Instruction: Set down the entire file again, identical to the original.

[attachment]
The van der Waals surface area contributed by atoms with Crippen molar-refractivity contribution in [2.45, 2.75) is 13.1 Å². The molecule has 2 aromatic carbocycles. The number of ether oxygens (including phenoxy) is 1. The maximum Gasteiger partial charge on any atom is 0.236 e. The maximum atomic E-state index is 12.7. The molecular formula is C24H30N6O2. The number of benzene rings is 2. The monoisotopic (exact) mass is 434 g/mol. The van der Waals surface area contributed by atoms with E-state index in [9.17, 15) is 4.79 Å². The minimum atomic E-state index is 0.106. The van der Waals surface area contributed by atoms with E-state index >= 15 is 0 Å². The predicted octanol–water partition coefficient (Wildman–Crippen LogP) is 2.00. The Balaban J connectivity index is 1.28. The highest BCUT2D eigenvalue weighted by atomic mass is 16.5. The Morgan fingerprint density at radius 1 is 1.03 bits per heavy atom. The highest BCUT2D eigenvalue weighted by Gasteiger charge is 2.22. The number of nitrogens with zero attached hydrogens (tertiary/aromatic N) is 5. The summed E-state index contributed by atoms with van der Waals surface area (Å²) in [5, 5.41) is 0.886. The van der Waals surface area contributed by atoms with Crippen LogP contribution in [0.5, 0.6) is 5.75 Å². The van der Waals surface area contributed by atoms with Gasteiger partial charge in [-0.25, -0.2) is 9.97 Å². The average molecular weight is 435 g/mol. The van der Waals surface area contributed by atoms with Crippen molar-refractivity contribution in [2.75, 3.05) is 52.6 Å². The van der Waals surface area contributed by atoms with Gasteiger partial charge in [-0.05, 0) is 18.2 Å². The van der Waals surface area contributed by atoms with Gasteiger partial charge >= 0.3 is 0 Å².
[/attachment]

The van der Waals surface area contributed by atoms with Crippen molar-refractivity contribution in [2.45, 2.75) is 13.1 Å². The molecule has 2 aromatic carbocycles. The number of ether oxygens (including phenoxy) is 1. The maximum Gasteiger partial charge on any atom is 0.236 e. The maximum atomic E-state index is 12.7. The molecular formula is C24H30N6O2. The number of benzene rings is 2. The monoisotopic (exact) mass is 434 g/mol. The van der Waals surface area contributed by atoms with E-state index in [9.17, 15) is 4.79 Å². The minimum atomic E-state index is 0.106. The van der Waals surface area contributed by atoms with E-state index >= 15 is 0 Å². The predicted octanol–water partition coefficient (Wildman–Crippen LogP) is 2.00. The Balaban J connectivity index is 1.28. The highest BCUT2D eigenvalue weighted by atomic mass is 16.5. The Morgan fingerprint density at radius 1 is 1.03 bits per heavy atom. The highest BCUT2D eigenvalue weighted by Gasteiger charge is 2.22. The number of nitrogens with zero attached hydrogens (tertiary/aromatic N) is 5. The summed E-state index contributed by atoms with van der Waals surface area (Å²) in [5, 5.41) is 0.886. The van der Waals surface area contributed by atoms with Crippen LogP contribution in [0.5, 0.6) is 5.75 Å². The van der Waals surface area contributed by atoms with Gasteiger partial charge in [-0.25, -0.2) is 9.97 Å². The average molecular weight is 435 g/mol. The van der Waals surface area contributed by atoms with Crippen molar-refractivity contribution in [2.75, 3.05) is 52.6 Å². The van der Waals surface area contributed by atoms with Gasteiger partial charge in [-0.05, 0) is 18.2 Å². The van der Waals surface area contributed by atoms with Gasteiger partial charge >= 0.3 is 0 Å².